Drawing on Martin Riesebrodt's work on fundamentalism as "patriarchal protest movement" (1992, 2000), the conference seeks to investigate what role gender plays for the persistence of self-identifying strictly observant, fundamentalist, exclusivist, (ultra)orthodox, traditionalist, or socially conservative religious people in their interaction with state actors at different levels. The conference aims to address the question how particularly the changing role of women and embodied religion within and outside fundamentalist movements poses challenges to established religious authorities (Stadler 2009). As the work of Saba Mahmood (2005) and Anabel Inge (2016) demonstrates, women play an increasingly important role in the organisational structures and recruitment successes of strictly observant religious movements. At the same time, gender inequality remains a pivotal building block of these groups. Thus, building on the work of Talal Asad (2003, Asad et al 2009), it is incumbent for researchers to investigate how the family, marriage (Chambers 2017), LGBTQ+, the "sanctity" of women and "hegemonic masculinity" (Connell and Messerschmidt 2005; De Sondy 2013) are mobilised as crucial arenas of religious and political assertion against both the religious establishment and the nation state in different religious, social and spatial contexts (Fernando 2014; Pateman and Mills 2007; Scott 2017).

The struggle over the role of women is closely connected to the contested relationship between fundamentalists and the nation state (Fischer 2009). Torkel Brekke's (2011) claims that the modern nation state in its different varieties of secularism has always functioned as a crucial target for fundamentalist struggles, for example for a Caliphate State, a Christian Dominion, or a Jewish homeland. The conference seeks to address the question on what grounds strictly observant movements challenge or are at odds with key tenants of the modern state, particularly in relation to the role of women, LGBTQ+ and the family. It seeks to uncover to what extent and for what reasons certain aspects of state are accepted, which could include e.g. socio-economic support, health infrastructure, or legal protection of religious freedom, and what elements of the state are actively challenged, for instance certain aspects of secular family law, equality legislation, dress regulations, counter-extremism policies, institutionalised discrimination, or foreign policy and development aid.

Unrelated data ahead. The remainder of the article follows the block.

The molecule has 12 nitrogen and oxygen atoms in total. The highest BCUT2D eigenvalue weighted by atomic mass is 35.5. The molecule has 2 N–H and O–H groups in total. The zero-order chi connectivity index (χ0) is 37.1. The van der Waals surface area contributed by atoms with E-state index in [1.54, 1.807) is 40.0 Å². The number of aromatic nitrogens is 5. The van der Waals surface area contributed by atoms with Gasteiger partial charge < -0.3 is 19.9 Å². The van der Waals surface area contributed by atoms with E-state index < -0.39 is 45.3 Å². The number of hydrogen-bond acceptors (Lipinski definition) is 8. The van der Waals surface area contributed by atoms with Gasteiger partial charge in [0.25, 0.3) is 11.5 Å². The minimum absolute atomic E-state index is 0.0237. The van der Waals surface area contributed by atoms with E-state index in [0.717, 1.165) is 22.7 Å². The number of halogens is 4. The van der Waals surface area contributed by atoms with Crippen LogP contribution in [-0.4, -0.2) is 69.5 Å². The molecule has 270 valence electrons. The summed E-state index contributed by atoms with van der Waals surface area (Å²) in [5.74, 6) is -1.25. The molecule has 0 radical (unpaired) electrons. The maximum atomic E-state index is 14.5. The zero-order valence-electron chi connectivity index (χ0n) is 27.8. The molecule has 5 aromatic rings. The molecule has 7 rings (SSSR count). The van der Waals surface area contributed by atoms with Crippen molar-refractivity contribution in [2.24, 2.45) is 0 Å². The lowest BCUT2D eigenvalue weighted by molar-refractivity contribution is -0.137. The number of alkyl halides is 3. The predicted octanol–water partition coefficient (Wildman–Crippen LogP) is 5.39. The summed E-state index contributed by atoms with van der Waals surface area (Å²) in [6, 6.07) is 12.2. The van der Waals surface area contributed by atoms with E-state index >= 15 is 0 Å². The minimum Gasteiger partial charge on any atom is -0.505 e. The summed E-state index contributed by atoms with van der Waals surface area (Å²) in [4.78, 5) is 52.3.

The conference seeks to address, among others, the following questions:


Confirmed Keynote Speaker

Prof Torkel Brekke, University of Oslo and Peace Research Institute Oslo (PRIO)

Organisers

Tobias Müller, post-doctoral Junior Research Fellow, Woolf Institute and POLIS, University of Cambridge

Dr Ed Kessler MBE, Founder Director, Woolf Institute and St. Edmund's, University of Cambridge

How to book

There are limited spaces available for non-participating audience members. There is a £30 charge to cover catering costs. In case you would like to attend as audience member, please apply by sending a brief outline (max 100 words) of your interest and prior work on the topic to Tobias Müller by February 25 2019 (tm498@cam.ac.uk).